Friday, April 11, 2008

Jules Verne

Around the World in Eighty Days
by Jules Verne
Recommended Age: 12+

Nowadays you can probably go around the world in eighty hours. But in 1873, the year in this work was published, it was quite a novelty to be able to go around the world in 80 days. In fact, the whole plot of the book is that the world's most confirmed creature of habit, Phileas Fogg, bets a fortune at his gentleman's club that he can do exactly that, thanks to the latest advances in train and steamship transportation.

Beginning from London with his fiercely loyal servant Passepartout, Fogg starts running into trouble at the Suez Canal. While he is battling to stay on schedule in spite of set back after ridiculous setback, he is also being pursued by a relentless Detective Fix, who believes that Fogg has just robbed a bank in London and is trying to make his getaway. From Arabia to India to China, from Singapore to Hong Kong to Japan, across the wide Pacific and the wild West, we follow Fogg's madcap quest, his unlucky but determined servant, his lady love, and the unstoppable Fix, in which they ride the rails, windsurf, rent elephants, and race across the seven seas, winding up in an outrageous surprise on their return to London.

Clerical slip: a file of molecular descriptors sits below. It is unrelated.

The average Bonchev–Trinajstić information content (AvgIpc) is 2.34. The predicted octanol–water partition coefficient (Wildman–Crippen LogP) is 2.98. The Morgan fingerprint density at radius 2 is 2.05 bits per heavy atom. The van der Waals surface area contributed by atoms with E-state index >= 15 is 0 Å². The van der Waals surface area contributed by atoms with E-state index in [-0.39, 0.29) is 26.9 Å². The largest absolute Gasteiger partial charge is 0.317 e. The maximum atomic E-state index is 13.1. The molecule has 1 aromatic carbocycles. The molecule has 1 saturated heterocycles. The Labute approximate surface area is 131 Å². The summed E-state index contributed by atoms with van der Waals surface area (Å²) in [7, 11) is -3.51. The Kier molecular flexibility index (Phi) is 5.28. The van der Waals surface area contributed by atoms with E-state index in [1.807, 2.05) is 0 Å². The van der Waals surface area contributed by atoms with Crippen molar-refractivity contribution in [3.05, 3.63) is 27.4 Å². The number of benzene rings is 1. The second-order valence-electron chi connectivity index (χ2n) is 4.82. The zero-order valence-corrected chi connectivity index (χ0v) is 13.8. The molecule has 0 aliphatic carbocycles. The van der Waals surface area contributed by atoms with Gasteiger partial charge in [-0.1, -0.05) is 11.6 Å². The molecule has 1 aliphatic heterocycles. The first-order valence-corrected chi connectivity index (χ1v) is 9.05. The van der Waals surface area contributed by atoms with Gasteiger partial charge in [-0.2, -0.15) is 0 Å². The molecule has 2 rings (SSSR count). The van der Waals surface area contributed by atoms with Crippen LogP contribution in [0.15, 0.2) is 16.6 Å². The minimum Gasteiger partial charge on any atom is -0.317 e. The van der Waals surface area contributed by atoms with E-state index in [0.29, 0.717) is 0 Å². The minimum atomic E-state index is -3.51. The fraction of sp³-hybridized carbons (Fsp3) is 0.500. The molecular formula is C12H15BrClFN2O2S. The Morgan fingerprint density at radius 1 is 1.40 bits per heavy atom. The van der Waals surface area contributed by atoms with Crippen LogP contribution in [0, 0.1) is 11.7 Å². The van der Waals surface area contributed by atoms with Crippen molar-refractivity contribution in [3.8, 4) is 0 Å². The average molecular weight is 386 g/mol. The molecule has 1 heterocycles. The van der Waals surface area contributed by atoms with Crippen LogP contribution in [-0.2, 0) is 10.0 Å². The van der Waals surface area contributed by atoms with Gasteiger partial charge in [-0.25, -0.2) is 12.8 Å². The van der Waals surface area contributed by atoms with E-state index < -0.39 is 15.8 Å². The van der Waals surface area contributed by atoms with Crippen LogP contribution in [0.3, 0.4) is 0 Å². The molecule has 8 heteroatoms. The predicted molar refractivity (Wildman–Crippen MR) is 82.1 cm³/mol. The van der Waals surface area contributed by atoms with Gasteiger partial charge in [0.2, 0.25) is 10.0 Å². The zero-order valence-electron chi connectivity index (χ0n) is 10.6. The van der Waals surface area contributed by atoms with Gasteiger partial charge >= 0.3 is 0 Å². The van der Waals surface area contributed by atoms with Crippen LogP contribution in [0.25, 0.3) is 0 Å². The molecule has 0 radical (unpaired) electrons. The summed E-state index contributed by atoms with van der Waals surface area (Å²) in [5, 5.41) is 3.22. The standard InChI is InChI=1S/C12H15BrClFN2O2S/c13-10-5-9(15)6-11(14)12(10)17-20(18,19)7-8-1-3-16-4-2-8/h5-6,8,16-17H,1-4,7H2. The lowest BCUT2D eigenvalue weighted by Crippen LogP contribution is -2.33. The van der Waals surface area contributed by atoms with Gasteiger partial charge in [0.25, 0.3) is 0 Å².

Of course you have to read it knowing that 80 days would be a ridiculously long time - but how often have you been around the world, after all? And if you did, would it be nearly as exotic as the world of 1876, in which Fogg witnesses bizarre religious rituals, acrobatic displays, every kind of scenery, and some silly customs too? Imagine what you would see if you were traveling too fast to see much of anything... the way Fogg does it, you might accidentally see everything!

EDIT: Jules Verne (1828-1905) wrote around 75 novels of travel and adventure! Wow! This one has been made into two movies, one of which was the Best Picture of 1956, and the other a mediocre 2004 vehicle for Jackie Chan. Other Verne classics include A Journey to the Centre of the Earth, From the Earth to the Moon, 20,000 Leagues Under the Sea, The Mysterious Island, and (completed and published after his death) The Lighthouse at the End of the World.

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